In the United States, nearly 35,000-40,000 serious injuries are caused by table saws each year—many of them on construction sites.
Some common table saw injuries include bone fractures, severe lacerations, and finger amputations. In this post, St. Louis work related injury lawyer will discuss table saw accidents and injuries in detail.
Construction table saw accidents
Construction sites are among the most dangerous workplaces in the US. Each year, over 10 percent of the construction workers suffer injuries that result in considerable lost time from work or permanent disability. Power tools are one of the main causes of injuries among construction workers—the most dangerous of them being the table saw.
Table saws are designed for use on a level ground and with a proper safety guard covering the blade. The problem is that in many construction sites the ground is rarely even, and to make matters worse, the table saws are often operated without the safety guard in place.
The most common cause of table saw injuries is when the wood kicks back at the worker. The sudden movement can cause the operator’s hand to jolt towards the table saw causing a severe cut, laceration, or even amputation of the fingers or hands.
Common table saw injuries
Some of the most commonly reported table saw injuries include:
- Lacerations, which affect nearly two out of three victims
- severe cuts and gouges
- bone fractures
- amputation of the fingers or hands
- injuries to the neck, head, legs, eyes, chest and upper arms
Preventing table saw injuries
There is a safety technology called SawStop available that makes the saw blade stop instantly as soon as skin contact is detected. The technology is readily available, but only a few manufacturers choose to implement it. The Consumer Product Safety Commission (CPSC) has also recommended that table saw manufacturers include SawStop technology in their products.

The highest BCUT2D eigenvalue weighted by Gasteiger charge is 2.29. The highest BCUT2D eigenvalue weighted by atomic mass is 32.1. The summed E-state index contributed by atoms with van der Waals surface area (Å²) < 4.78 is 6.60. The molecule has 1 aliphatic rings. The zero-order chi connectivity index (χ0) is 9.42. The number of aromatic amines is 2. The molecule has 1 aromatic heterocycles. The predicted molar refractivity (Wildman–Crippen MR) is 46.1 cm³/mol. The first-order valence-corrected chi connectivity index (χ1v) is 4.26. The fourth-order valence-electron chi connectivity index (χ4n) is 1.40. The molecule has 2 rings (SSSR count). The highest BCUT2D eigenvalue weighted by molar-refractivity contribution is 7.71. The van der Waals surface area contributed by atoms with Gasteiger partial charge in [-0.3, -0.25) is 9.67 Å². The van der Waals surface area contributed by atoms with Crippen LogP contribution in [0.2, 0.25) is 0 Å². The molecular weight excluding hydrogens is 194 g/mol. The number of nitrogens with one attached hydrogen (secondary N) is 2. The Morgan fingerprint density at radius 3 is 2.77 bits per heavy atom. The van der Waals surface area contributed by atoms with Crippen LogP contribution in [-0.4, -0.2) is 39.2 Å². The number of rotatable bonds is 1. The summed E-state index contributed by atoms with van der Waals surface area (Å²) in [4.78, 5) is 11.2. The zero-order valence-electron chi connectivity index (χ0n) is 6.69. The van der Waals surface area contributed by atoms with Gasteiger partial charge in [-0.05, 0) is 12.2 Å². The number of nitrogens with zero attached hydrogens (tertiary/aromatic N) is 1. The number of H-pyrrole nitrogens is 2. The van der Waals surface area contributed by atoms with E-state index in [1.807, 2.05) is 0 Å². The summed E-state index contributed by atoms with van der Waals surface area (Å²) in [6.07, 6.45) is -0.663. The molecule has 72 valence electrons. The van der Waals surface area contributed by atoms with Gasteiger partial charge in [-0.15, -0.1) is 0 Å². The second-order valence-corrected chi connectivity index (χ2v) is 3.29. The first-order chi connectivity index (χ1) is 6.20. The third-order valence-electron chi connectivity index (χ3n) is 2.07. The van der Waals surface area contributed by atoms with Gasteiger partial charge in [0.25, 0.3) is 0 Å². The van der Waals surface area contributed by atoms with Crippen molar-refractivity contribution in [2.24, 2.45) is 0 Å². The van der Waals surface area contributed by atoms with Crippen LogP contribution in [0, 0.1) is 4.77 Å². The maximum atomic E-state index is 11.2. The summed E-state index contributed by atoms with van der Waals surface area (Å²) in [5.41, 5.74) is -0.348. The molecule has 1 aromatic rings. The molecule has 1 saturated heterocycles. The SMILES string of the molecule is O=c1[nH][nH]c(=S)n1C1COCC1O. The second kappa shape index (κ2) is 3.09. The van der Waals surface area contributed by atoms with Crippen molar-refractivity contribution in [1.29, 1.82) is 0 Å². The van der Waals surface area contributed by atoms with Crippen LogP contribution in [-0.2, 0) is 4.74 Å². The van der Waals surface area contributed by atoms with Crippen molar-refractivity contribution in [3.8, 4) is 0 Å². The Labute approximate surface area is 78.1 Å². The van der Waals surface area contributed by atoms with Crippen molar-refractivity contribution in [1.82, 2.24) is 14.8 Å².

According to CPSC, the cost of table saw injuries is nearly $2 billion each year. The manufacturers face hundreds of lawsuits, many of which claim that SawStop technology could have prevented the injuries. In 2010, $1.5 million was awarded to a man who suffered finger amputation on a table saw that lacked safety protection.
Table saw injuries occur more commonly than we think, and are often severe and life altering. Severe lacerations can leave the person scarred and disfigured for the lifetime, and may require a long recovery period. Amputations are possibly the worst outcome of table saw accidents as they can leave the person disabled for the lifetime and the person may no longer be able to work.
If you have suffered a table saw injury in the workplace, you may be entitled to workers compensation benefits that will cover medical expenses, part of wage loss, rehabilitation and other direct costs associated with injury. However, if the injury is a result of a product defect, you may be able to file a third-party claim and seek additional damages. It is in your best interest to seek legal advice from a competent and experienced St. Louis injured at work lawyer.